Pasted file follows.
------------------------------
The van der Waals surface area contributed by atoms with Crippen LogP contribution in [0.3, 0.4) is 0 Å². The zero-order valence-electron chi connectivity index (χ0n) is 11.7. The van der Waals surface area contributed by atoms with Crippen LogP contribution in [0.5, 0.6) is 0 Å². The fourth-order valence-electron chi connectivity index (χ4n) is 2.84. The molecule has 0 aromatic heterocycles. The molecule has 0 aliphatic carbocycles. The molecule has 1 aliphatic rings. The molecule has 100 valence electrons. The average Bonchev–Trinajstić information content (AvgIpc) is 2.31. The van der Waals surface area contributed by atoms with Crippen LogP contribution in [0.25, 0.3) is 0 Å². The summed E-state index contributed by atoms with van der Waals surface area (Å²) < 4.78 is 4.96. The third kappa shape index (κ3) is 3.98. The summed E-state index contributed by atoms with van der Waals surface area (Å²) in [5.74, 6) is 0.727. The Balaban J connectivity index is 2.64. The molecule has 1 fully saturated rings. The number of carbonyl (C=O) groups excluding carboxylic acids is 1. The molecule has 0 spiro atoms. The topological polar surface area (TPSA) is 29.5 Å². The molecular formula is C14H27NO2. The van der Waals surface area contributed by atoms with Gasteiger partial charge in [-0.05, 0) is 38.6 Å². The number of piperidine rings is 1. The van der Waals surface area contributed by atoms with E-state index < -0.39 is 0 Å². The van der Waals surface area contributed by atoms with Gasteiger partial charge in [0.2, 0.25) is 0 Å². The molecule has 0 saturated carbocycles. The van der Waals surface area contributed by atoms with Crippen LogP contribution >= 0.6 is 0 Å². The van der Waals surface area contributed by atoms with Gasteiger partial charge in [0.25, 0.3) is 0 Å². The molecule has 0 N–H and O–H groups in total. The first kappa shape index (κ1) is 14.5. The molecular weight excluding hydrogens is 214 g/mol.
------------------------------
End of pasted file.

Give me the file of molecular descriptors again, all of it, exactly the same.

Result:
The van der Waals surface area contributed by atoms with Crippen LogP contribution in [0.3, 0.4) is 0 Å². The zero-order valence-electron chi connectivity index (χ0n) is 11.7. The van der Waals surface area contributed by atoms with Crippen LogP contribution in [0.5, 0.6) is 0 Å². The fourth-order valence-electron chi connectivity index (χ4n) is 2.84. The molecule has 0 aromatic heterocycles. The molecule has 0 aliphatic carbocycles. The molecule has 1 aliphatic rings. The molecule has 100 valence electrons. The average Bonchev–Trinajstić information content (AvgIpc) is 2.31. The van der Waals surface area contributed by atoms with Crippen LogP contribution in [0.25, 0.3) is 0 Å². The summed E-state index contributed by atoms with van der Waals surface area (Å²) < 4.78 is 4.96. The third kappa shape index (κ3) is 3.98. The summed E-state index contributed by atoms with van der Waals surface area (Å²) in [5.74, 6) is 0.727. The Balaban J connectivity index is 2.64. The molecule has 1 fully saturated rings. The number of carbonyl (C=O) groups excluding carboxylic acids is 1. The molecule has 0 spiro atoms. The topological polar surface area (TPSA) is 29.5 Å². The molecular formula is C14H27NO2. The van der Waals surface area contributed by atoms with Gasteiger partial charge in [-0.05, 0) is 38.6 Å². The number of piperidine rings is 1. The van der Waals surface area contributed by atoms with E-state index < -0.39 is 0 Å². The van der Waals surface area contributed by atoms with Gasteiger partial charge in [0.2, 0.25) is 0 Å². The molecule has 0 saturated carbocycles. The van der Waals surface area contributed by atoms with Crippen LogP contribution >= 0.6 is 0 Å². The van der Waals surface area contributed by atoms with Gasteiger partial charge in [0.25, 0.3) is 0 Å². The molecule has 0 N–H and O–H groups in total. The first kappa shape index (κ1) is 14.5. The molecular weight excluding hydrogens is 214 g/mol.